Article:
California HOA lawyers In sum, despite the shift in position, associations must continue to insulate itself from a finding of joint-employer status by ensuring that it retains only licensed and insured vendors, and adequately sets forth the scope of work and the level of care and skill required to achieve the desired result within its contract with the vendor.  Moreover, the contract must include a provision requiring the contractor to indemnify and hold the association harmless in the event a labor dispute arises between the contractor and its employees.

-Blog post authored by TLG Attorney, Matthew T, Plaxton, Esq.

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SolarThe Governor has signed AB 634 into law changing HOA control over solar energy system (“Solar”) installations. HOAs may no longer adopt policies and guidelines that prohibit Solar installations on common area roofs protecting HOA property and homes from damage and members are stripped of the right to protect common area property by membership vote. HOA’s must conform to a statewide, one-size-fits-all Solar policy summarized here.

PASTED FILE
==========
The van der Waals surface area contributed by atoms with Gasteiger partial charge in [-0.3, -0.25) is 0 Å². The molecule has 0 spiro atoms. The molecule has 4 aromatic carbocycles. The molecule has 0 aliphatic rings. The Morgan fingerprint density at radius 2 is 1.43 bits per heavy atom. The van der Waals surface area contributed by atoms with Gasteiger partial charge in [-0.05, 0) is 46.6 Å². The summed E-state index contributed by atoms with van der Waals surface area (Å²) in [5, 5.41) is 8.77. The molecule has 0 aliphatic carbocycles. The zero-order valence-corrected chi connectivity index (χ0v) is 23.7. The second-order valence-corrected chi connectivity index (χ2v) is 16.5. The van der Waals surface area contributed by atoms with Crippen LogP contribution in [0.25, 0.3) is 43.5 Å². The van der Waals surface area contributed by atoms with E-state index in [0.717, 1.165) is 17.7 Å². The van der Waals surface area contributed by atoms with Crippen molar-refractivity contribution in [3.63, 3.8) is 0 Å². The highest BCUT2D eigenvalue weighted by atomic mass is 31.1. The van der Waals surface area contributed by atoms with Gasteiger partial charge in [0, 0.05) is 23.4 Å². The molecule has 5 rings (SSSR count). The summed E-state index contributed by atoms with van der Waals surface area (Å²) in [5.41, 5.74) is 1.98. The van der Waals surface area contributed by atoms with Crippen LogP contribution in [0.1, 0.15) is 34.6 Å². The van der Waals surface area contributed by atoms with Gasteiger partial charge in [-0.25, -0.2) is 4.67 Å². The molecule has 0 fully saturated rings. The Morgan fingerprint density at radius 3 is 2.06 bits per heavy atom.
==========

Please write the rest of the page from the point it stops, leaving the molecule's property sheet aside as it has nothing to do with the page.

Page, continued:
Civil Code § 714.1 now provides that Associations are prevented from . . .

  • Establishing a solar energy system policy that prohibits condominium owners from installing solar panels on the common area roofs of condominium buildings or the owner’s adjacent garage/carport (exclusive use common area);
  • Requiring membership approval for an owner’s encroachment for Solar equipment on the common area.

New Civil Code § 4746 declares HOAs reviewing requests for Solar installations on common area roofs of multifamily dwellings . . .

MUST require:

  • Applicants to notify each owner in the building of the proposed solar installation, AND
  • Owners/successive owners to maintain homeowner liability coverage, providing the HOA with proof of insurance within 14 days of approval and annually thereafter;

MAY impose reasonable provisions that:

  • Require owners to provide a survey of “usable solar roof area” prepared by a licensed contractor/knowledgeable salesperson;
  • Require survey to include equitable allocation of usable solar roof area for all owners sharing the roof/garage/carport;
  • Require owners/successive owners to be responsible for:
    • Costs for damage to any common area resulting from installation/maintenance/repair/removal/replacement of Solar installation;
    • Costs for maintenance/repair/replacement of Solar installation until its removal;
    • Restoration of all common area and separate interests after removal;
    • Disclosing the Solar installation to prospective buyers and all related responsibilities